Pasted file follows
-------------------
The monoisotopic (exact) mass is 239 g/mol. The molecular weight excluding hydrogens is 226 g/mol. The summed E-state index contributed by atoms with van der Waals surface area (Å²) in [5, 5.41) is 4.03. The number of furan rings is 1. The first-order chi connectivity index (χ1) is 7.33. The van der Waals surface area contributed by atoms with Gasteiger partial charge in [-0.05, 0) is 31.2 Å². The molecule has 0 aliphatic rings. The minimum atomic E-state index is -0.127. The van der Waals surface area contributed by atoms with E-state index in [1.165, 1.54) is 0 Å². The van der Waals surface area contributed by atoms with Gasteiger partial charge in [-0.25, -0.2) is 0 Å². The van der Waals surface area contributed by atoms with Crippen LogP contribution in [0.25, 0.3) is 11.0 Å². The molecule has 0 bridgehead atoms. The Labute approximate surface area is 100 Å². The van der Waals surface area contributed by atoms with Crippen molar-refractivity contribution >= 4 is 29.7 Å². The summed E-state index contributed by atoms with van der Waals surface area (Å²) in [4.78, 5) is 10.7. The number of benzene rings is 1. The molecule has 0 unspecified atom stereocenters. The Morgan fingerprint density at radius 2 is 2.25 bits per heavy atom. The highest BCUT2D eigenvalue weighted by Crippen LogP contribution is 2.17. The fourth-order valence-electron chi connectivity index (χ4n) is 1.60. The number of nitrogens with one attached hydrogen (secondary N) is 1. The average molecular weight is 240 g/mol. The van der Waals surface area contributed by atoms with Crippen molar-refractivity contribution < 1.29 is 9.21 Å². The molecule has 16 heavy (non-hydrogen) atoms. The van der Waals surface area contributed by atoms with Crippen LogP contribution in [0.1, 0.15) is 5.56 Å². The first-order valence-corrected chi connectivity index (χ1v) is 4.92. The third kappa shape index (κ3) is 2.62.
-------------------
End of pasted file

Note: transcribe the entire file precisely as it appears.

The monoisotopic (exact) mass is 239 g/mol. The molecular weight excluding hydrogens is 226 g/mol. The summed E-state index contributed by atoms with van der Waals surface area (Å²) in [5, 5.41) is 4.03. The number of furan rings is 1. The first-order chi connectivity index (χ1) is 7.33. The van der Waals surface area contributed by atoms with Gasteiger partial charge in [-0.05, 0) is 31.2 Å². The molecule has 0 aliphatic rings. The minimum atomic E-state index is -0.127. The van der Waals surface area contributed by atoms with E-state index in [1.165, 1.54) is 0 Å². The van der Waals surface area contributed by atoms with Gasteiger partial charge in [-0.25, -0.2) is 0 Å². The van der Waals surface area contributed by atoms with Crippen LogP contribution in [0.25, 0.3) is 11.0 Å². The molecule has 0 bridgehead atoms. The Labute approximate surface area is 100 Å². The van der Waals surface area contributed by atoms with Crippen molar-refractivity contribution >= 4 is 29.7 Å². The summed E-state index contributed by atoms with van der Waals surface area (Å²) in [4.78, 5) is 10.7. The number of benzene rings is 1. The molecule has 0 unspecified atom stereocenters. The Morgan fingerprint density at radius 2 is 2.25 bits per heavy atom. The highest BCUT2D eigenvalue weighted by Crippen LogP contribution is 2.17. The fourth-order valence-electron chi connectivity index (χ4n) is 1.60. The number of nitrogens with one attached hydrogen (secondary N) is 1. The average molecular weight is 240 g/mol. The van der Waals surface area contributed by atoms with Crippen molar-refractivity contribution < 1.29 is 9.21 Å². The molecule has 16 heavy (non-hydrogen) atoms. The van der Waals surface area contributed by atoms with Crippen LogP contribution in [0.1, 0.15) is 5.56 Å². The first-order valence-corrected chi connectivity index (χ1v) is 4.92. The third kappa shape index (κ3) is 2.62.